"Our wireless networks are completely separate from each other," says Flores. "They don't have any way to talk to each other even though they are all approximately in the same place. We tried to think about ways in which devices in the same place could implicitly communicate. FM is everywhere."

Because the Wi-FM system also sees the usage patterns of other nearby networks so as to detect times of light and heavy traffic, it can also adapt its behavior automatically as those patterns change. "Our system can solve these problems without involving real people," says Kuzmanovic. "Because are you going to knock on 30 doors to coordinate your wireless network with your neighbors? That is a huge management problem that we are able to bypass."

The results of this research were recently presented in a paper to the 23rd Annual IEEE International Conference on Network Protocols in San Francisco. Source: Northwestern University

There could be a little confusion here, "FM" was used to describe FM radio because it used Frequency Modulation instead of Amplitude Modulation like AM radio. Essentially all modern communication uses frequency modulation among other more complex systems.
What they are talking about here is the FCC licensed FM radio spectrum. They want to transmit data over range using the side bands of licensed spectrum and they don't believe they will interfere.
I have to disagree. First of all, the guard/side bands are there for a reason and nobody outside the licensed owners of the spectrum should probably transmit within those allocated frequencies. It's very easy to generate "noise" that may not impact people close to the FM tower but if I have a weak signal on a radio station and all my neighbors WiFi routers are transmitting much stronger signals (from the perspective of my receiver) it could generate noise or interference that would make my signal harder to decipher. I don't trust consumer grade WiFi routers not to be noisy or bleed to other spectrum either.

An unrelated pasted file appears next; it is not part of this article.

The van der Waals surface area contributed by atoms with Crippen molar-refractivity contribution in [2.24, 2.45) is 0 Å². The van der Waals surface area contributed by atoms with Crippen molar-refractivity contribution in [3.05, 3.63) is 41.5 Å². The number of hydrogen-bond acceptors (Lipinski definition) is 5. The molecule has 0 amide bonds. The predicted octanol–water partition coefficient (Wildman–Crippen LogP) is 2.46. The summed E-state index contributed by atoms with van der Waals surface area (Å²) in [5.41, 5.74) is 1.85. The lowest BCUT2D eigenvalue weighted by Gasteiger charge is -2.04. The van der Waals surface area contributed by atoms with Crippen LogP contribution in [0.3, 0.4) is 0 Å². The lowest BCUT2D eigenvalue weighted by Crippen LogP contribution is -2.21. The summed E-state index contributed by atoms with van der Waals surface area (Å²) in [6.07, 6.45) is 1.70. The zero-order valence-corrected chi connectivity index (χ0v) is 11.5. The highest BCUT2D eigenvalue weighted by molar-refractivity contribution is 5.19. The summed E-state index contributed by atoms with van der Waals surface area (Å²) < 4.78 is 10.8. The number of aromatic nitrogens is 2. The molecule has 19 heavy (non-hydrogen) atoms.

The next probably more important point is time slots vs propagation delay. Propagation delay is a major problem so just because my WiFi router sees an available time slot based on my receive time doesn't mean a receiver in a totally different direction won't receive my signal and the licensed FM radio sideband signal with a totally different amount of delay which could totally invalidate my chosen time slot.
In a hypothetical example I might be 5 ms west of the FM tower, by the time someone 5 ms east of the fm tower receives my data will be at a 10 ms delay compared to the tower at 5 ms. This works over short ranges or while a central receiver is coordinating time slots for "clients" but it would not work as described here.
It only works with cell towers because the cell tower centrally controls the client receivers (cell phones) and is able to individually allocate time slots accounting for propagation delay using itself as the point of reference because the phones don't communicate directly without a centralized controller.
Without centralized control, with some receivers only able to hear some other receivers, and adding propagation delay the design would be subject to a massive amount of collisions. The larger the range of communication the more propagation delay and interference becomes a problem. Because FM radio bands communicate over such long ranges and its such a small sliver of spectrum it would be very very limited in usefulness for scaling WiFi.
Scaling WiFI often involved not using 2.4GHz and only using the 5Ghz band because the 2.4G band is crap and this method would make that an order of magnitude worse rather than better and step on legitimate licensed FM radio stations in the process.
I do think it would be fine if the licensee of the spectrum (the radio station) pushed more data besides just RDS on the spectrum they own in a broadcast fashion. I think that is something already being done in limited deployment today for things like traffic data over FM bands and XM/satellite. There is no reason that things like software updates couldn't be pushed by broadcast to a caching system using the same method.
<< Wi-FM uses local radio stations to improve Internet speeds >> As long as they do NOT send / receive signals off of the AC power line, and they do NOT use noisy switching power supplies in all this...more power to them.